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Political Activism, Underground Music And Public Art In Kalamazoo's Vine Neighborhood

A free public concert at Davis Street Park in the Vine Neighborhood. Photo Taylor Scamehorn
Taylor Scamehorn
Southwest Michigan's Second Wave

Southwest Michigan’s Second Wave On the Ground Kalamazoo Project Editor Theresa Coty O’Neil says the Vine neighborhood is different in many ways from the others featured so far. Over the next several weeks, O’Neil will report on the people, business, non-profit groups and more in the Vine Neighborhood.

O’Neil says there is a large underground music scene in the Vine Neighborhood and an emphasis on public art. She says it’s an activist neighborhood that makes for a vibrant community. One of those activists is Joetta Carr, who helped launch the Southwest Michigan chapter of the Extinction Rebellion.

The movement started in the United Kingdom to put pressure on leaders to declare a “climate emergency.” It spread to larger cities in the United States and now to Kalamazoo and Southwest Michigan. Carr says they are trying to get local governments to declare a climate emergency. She says it’s time to pivot to mitigate the crisis created by a changing climate.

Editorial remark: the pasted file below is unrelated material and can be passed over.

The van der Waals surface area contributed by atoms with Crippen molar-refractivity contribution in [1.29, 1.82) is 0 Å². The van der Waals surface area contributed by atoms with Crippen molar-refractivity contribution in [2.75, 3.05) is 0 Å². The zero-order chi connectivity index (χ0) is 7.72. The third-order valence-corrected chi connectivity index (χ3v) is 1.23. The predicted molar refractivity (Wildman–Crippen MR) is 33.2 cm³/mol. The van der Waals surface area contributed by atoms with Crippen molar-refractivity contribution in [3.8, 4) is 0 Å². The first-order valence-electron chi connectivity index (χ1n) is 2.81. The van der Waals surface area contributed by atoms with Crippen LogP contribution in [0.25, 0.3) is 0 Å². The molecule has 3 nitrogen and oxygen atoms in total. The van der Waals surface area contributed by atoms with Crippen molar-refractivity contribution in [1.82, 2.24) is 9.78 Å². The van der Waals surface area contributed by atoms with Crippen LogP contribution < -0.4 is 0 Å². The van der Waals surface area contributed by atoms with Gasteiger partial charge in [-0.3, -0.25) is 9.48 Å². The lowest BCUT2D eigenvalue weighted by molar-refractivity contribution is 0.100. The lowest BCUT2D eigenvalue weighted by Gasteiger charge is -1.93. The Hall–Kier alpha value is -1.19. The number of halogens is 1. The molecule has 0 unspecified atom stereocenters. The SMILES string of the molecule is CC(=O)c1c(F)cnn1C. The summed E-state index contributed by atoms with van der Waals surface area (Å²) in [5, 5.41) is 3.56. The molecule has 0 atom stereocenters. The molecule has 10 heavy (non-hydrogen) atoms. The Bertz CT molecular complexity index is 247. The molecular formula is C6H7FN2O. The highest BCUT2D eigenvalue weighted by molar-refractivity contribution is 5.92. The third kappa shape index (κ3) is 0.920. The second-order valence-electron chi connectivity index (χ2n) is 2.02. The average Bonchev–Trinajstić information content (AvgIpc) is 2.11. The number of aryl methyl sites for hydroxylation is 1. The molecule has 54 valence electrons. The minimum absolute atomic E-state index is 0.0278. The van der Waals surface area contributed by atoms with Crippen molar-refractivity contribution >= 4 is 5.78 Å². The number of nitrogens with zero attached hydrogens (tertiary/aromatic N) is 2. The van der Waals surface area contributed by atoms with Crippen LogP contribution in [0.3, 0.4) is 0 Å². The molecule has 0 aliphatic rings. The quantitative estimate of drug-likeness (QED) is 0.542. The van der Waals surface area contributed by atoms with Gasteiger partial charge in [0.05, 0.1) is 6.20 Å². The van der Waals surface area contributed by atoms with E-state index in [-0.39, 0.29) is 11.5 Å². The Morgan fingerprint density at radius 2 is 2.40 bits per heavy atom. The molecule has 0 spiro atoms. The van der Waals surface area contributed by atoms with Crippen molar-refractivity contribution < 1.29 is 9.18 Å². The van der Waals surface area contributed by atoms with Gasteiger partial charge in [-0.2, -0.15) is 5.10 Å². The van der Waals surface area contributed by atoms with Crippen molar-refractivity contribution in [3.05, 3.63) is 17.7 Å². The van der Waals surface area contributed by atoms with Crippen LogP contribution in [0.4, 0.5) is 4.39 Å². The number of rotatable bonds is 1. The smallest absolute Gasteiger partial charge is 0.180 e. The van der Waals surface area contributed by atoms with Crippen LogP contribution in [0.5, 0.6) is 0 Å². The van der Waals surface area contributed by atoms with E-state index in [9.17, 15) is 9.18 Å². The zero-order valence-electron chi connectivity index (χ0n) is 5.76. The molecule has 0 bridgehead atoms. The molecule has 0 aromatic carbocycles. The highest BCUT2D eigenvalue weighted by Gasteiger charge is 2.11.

Extended interview in WMUK's WestSouthwest podcast

Carr says the group shies away from specific policy proposals, but wants a citizen’s assembly to oversee what actions government take. She says the group does have scientists who are developing policy recommendations.

O’Neil says like other neighborhoods in Kalamazoo, one of the main challenges right now for the Vine Neighborhood is affordable housing. She says rents are already creeping up. O’Neil says that’s causing problems for middle-class and lower income residents.

More from the On the Ground Kalamazoo series.

Gordon Evans became WMUK's Content Director in 2019 after more than 20 years as an anchor, host and reporter. A 1990 graduate of Michigan State, he began work at WMUK in 1996.
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